By Michael Hernandez
The Trump administration proposed new rules Tuesday aimed at rolling back coal emissions standards established by former President Barack Obama in a bid to curb climate change.
In a statement announcing the proposed new rules, the Environmental Protection Agency (EPA) called Obama's 2015 Clean Power Plan "overly prescriptive and burdensome."
The Supreme Court stayed the rule in 2016 following legal action from multiple Republican state attorneys general and industry advocacy groups.
President Donald Trump's alternative, which is known as the Affordable Clean Energy Rule, "empowers states, promotes energy independence, and facilitates economic growth and job creation," the EPA said.
The plan lifts some restrictions on coal-fired power plants, shifting emissions regulations to states.
Opponents of the move have warned that the changes would likely hike U.S. carbon emissions, but Acting EPA Administrator Andrew Wheeler said the new rule "would restore the rule of law and empower states to reduce greenhouse gas emissions and provide modern, reliable, and affordable energy for all Americans.”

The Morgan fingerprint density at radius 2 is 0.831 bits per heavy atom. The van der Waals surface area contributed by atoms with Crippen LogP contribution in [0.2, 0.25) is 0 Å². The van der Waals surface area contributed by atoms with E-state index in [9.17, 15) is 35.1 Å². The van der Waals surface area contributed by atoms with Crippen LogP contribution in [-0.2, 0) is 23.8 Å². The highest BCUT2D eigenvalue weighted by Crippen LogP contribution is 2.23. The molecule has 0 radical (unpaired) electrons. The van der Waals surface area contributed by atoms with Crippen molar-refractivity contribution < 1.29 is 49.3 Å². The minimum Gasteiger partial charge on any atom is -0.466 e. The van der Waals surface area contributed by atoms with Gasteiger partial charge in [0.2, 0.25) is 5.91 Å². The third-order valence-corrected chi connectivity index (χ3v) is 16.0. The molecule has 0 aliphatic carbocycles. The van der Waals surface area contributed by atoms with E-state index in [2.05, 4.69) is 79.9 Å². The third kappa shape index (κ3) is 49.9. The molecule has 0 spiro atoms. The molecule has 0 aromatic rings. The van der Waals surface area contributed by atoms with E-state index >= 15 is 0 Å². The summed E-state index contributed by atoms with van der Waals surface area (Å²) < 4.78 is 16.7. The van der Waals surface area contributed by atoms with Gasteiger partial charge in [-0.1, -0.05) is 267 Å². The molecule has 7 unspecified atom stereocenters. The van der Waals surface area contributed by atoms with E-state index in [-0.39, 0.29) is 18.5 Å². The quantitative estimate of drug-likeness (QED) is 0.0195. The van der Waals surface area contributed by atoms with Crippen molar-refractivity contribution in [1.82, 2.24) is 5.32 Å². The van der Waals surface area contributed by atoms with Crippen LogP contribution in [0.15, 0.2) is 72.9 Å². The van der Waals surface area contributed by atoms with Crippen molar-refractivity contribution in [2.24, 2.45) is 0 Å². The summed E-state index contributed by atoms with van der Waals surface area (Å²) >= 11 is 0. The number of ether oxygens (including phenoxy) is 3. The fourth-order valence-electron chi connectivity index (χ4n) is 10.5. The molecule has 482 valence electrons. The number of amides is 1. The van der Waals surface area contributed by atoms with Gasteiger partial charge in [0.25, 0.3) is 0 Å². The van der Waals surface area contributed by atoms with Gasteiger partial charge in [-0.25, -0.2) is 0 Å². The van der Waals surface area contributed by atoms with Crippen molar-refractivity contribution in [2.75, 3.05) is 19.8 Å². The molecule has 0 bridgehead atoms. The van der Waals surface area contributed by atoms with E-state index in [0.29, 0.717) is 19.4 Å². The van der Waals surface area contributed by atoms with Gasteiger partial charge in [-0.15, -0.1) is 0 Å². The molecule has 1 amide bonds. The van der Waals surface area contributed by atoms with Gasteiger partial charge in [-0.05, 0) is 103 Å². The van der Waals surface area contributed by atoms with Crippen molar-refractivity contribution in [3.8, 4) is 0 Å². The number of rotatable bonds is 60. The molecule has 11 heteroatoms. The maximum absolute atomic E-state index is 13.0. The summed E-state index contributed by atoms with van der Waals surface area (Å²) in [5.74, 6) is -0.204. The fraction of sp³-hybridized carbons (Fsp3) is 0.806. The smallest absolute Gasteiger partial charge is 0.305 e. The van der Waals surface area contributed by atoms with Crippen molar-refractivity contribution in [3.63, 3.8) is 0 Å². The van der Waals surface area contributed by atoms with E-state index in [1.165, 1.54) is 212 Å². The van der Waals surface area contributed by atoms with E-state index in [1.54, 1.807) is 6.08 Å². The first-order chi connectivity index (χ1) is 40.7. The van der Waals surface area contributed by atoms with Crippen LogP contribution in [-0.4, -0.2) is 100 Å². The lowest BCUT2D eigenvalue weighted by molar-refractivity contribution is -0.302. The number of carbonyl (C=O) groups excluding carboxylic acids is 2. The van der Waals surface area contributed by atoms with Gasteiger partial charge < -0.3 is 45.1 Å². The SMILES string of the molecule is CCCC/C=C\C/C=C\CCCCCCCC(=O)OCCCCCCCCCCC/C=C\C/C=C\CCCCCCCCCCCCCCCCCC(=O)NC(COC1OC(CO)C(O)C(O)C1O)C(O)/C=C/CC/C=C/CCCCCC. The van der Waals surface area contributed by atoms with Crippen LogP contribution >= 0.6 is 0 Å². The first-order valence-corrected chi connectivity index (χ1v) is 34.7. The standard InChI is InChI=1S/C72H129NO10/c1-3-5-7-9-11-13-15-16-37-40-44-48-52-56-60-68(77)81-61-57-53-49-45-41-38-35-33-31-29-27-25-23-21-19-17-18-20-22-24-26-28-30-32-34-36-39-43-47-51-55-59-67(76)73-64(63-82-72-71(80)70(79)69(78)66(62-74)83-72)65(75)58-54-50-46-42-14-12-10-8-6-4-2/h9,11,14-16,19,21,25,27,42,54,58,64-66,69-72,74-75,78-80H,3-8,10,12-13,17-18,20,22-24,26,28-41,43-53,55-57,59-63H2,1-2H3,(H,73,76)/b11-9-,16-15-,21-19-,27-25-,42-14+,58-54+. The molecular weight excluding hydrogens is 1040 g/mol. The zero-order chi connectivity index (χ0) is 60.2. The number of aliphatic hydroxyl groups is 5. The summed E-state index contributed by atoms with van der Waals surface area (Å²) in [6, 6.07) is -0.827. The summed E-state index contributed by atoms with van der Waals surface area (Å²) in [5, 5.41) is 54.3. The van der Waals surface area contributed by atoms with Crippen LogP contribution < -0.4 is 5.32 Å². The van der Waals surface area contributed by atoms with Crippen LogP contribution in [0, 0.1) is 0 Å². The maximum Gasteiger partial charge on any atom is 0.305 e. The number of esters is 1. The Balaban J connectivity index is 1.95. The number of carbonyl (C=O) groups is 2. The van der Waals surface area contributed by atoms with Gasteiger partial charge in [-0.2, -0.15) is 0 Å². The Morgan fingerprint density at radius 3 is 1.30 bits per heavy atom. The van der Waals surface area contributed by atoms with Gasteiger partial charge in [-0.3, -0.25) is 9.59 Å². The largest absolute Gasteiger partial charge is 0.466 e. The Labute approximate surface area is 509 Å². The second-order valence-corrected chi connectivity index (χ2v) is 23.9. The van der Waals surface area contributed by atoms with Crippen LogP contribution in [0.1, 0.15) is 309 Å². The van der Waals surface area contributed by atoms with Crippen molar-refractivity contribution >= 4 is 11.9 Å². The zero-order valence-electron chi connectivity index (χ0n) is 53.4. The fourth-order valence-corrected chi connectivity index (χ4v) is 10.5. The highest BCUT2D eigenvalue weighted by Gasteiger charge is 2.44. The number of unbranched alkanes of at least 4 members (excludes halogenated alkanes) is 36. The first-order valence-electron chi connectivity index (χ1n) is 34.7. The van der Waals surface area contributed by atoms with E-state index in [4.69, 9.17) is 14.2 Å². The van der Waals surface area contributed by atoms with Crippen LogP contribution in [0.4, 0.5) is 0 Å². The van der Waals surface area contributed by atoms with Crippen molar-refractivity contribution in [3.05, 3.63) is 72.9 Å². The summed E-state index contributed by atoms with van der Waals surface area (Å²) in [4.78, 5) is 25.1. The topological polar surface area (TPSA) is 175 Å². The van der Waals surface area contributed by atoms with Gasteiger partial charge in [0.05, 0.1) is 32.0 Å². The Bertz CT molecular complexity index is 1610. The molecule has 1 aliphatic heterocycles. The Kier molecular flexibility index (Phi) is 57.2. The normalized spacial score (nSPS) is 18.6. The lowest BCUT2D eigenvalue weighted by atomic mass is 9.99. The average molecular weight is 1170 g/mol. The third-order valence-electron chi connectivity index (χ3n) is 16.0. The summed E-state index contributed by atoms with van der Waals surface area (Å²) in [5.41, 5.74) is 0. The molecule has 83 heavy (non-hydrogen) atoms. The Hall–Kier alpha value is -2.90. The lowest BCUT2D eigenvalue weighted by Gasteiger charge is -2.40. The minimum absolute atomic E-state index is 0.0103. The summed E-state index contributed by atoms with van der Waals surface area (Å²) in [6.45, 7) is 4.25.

The Natural Resources Defense Council was unswayed, saying "The world’s on fire and the Trump administration wants to make it worse."
“This Dirty Power Plan is riddled with gimmicks and giveaways. It would mean more climate-changing pollution from power plants. That’s a recipe for climate disaster," council President Rhea Suh said in a statement.
Trump has long derided what he and Republican call a "war on coal" fueled in part by Obama's plan. But the growing shift away from coal is also based on the declining costs associated with cleaner alternatives such as natural gas, wind and solar power.
In addition to shifting emissions regulation to states, Trumps plan allows states to ease regulations for power plants that are in need of upgrades.
Trump is expected to tout the plan during a rally in West Virginia Tuesday evening. The state has long relied heavily on the coal in its mountains to fuel economic activity.
Tuesday's roll-out begins a public comment period before the rule is finalized.